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Hepatobiliary Pancreat Dis Int. 2018 Apr;17(2):113-118. doi: 10.1016/j.hbpd.2018.02.006. Epub 2018 Feb 19.

Glycogenic hepatopathy.

Author information

1
Internal Medicine B, Rambam Health Care Campus and Rappaport Faculty of Medicine, Technion-Israel Institute of Technology, Haifa, Israel; Liver Unit, Rambam Health Care Campus and Rappaport Faculty of Medicine, Technion-Israel Institute of Technology, Haifa, Israel.
2
Department of Pathology, Rambam Health Care Campus and Rappaport Faculty of Medicine, Technion-Israel Institute of Technology, Haifa, Israel.
3
Meyer Children's Hospital of Haifa, Rambam Health Care Campus and Rappaport Faculty of Medicine, Technion-Israel Institute of Technology, Haifa, Israel; Institute of Diabetes, Endocrinology and Metabolism, Rambam Health Care Campus and Rappaport Faculty of Medicine, Technion-Israel Institute of Technology, Haifa, Israel.
4
Liver Unit, Rambam Health Care Campus and Rappaport Faculty of Medicine, Technion-Israel Institute of Technology, Haifa, Israel; Department of Gastroenterology, Rambam Health Care Campus and Rappaport Faculty of Medicine, Technion-Israel Institute of Technology, Haifa, Israel. Electronic address: t_saadi@rambam.health.gov.il.

Abstract

BACKGROUND:

Glycogenic hepatopathy (GH) is a disorder associated with uncontrolled diabetes mellitus, most commonly type 1, expressed as right upper quadrant abdominal pain, hepatomegaly and increased liver enzymes. The diagnosis may be difficult, because laboratory and imaging tests are not pathognomonic. Although GH may be suggested based on clinical presentation and imaging studies, the gold standard for diagnosis is a liver biopsy, showing a significant accumulation of glycogen within the hepatocytes. GH may be diagnosed also after elevated liver enzymes in routine blood tests. GH usually regresses after tight glycemic control. Progression to end-stage liver disease has never been reported. This review aims to increase the awareness to this disease, to suggest a pathway for investigation that may reduce the use of unnecessary tests, especially invasive ones.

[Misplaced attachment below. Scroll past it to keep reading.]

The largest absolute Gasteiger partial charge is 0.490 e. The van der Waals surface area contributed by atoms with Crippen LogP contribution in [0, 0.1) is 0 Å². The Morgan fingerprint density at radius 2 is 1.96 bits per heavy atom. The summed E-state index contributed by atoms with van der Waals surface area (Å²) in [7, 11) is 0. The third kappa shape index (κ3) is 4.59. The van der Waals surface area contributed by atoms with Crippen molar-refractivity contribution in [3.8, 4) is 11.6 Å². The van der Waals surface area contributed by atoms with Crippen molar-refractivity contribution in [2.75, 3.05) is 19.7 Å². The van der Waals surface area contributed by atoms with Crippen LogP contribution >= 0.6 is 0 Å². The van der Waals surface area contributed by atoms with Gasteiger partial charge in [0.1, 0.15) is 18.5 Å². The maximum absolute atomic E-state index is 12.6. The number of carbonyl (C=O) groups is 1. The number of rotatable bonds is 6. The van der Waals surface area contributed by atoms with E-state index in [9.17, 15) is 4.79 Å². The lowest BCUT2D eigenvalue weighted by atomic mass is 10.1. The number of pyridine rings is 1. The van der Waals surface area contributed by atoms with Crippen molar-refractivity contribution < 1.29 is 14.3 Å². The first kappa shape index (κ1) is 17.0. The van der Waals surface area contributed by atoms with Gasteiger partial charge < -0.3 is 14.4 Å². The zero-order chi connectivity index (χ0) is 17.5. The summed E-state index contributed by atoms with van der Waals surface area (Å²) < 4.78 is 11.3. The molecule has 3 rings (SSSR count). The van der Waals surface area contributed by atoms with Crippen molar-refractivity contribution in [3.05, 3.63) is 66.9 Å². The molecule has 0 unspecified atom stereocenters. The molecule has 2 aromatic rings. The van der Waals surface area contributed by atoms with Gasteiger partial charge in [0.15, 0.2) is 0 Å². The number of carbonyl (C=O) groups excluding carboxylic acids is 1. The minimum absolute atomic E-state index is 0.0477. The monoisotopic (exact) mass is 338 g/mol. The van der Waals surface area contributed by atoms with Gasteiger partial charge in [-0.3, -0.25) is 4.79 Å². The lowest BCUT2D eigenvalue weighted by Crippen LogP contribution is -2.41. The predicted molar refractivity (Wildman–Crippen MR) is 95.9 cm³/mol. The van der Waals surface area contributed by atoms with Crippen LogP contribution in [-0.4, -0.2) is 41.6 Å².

DATA SOURCES:

A PubMed database search (up to July 1, 2017) was done with the words "glycogenic hepatopathy", "hepatic glycogenosis", "liver glycogenosis" and "diabetes mellitus-associated glycogen storage hepatopathy". Articles in which diabetes mellitus-associated liver glycogen accumulation was described were included in this review.

RESULTS:

A total of 47 articles were found, describing 126 patients with GH. Hepatocellular disturbance was more profound than cholestatic disturbance. No synthetic failure was reported.

CONCLUSIONS:

GH may be diagnosed conservatively, based on corroborating medical history, physical examination, laboratory tests, imaging studies and response to treatment, even without liver biopsy. In case of doubt about the diagnosis or lack of clinical response to treatment, a liver biopsy may be considered. There is no role for noninvasive tests like fibroscan or fibrotest for the diagnosis of GH or for differentiation of this situation from nonalcoholic fatty liver disease.

KEYWORDS:

Diabetes mellitus; Glycogenic hepatopathy; Hepatic glycogenosis; Mauriac syndrome

PMID:
29709217
DOI:
10.1016/j.hbpd.2018.02.006
[Indexed for MEDLINE]

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